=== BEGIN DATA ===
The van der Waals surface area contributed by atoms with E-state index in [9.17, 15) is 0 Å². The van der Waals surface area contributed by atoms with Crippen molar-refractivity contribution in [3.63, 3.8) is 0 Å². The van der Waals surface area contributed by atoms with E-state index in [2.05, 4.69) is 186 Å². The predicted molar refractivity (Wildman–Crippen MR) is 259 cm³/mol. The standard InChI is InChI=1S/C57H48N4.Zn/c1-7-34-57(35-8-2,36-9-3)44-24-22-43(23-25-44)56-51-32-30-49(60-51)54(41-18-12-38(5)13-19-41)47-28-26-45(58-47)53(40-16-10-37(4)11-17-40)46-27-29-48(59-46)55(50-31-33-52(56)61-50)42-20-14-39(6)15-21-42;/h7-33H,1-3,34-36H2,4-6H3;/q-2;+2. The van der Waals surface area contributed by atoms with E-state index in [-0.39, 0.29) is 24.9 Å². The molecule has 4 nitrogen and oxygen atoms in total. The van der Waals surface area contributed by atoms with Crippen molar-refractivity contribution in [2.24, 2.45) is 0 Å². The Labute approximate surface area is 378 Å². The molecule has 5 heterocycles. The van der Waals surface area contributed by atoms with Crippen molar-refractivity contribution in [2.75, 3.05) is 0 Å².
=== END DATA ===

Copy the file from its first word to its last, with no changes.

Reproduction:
The van der Waals surface area contributed by atoms with E-state index in [9.17, 15) is 0 Å². The van der Waals surface area contributed by atoms with Crippen molar-refractivity contribution in [3.63, 3.8) is 0 Å². The van der Waals surface area contributed by atoms with E-state index in [2.05, 4.69) is 186 Å². The predicted molar refractivity (Wildman–Crippen MR) is 259 cm³/mol. The standard InChI is InChI=1S/C57H48N4.Zn/c1-7-34-57(35-8-2,36-9-3)44-24-22-43(23-25-44)56-51-32-30-49(60-51)54(41-18-12-38(5)13-19-41)47-28-26-45(58-47)53(40-16-10-37(4)11-17-40)46-27-29-48(59-46)55(50-31-33-52(56)61-50)42-20-14-39(6)15-21-42;/h7-33H,1-3,34-36H2,4-6H3;/q-2;+2. The van der Waals surface area contributed by atoms with E-state index in [-0.39, 0.29) is 24.9 Å². The molecule has 4 nitrogen and oxygen atoms in total. The van der Waals surface area contributed by atoms with Crippen molar-refractivity contribution in [2.24, 2.45) is 0 Å². The Labute approximate surface area is 378 Å². The molecule has 5 heterocycles. The van der Waals surface area contributed by atoms with Crippen molar-refractivity contribution in [2.75, 3.05) is 0 Å².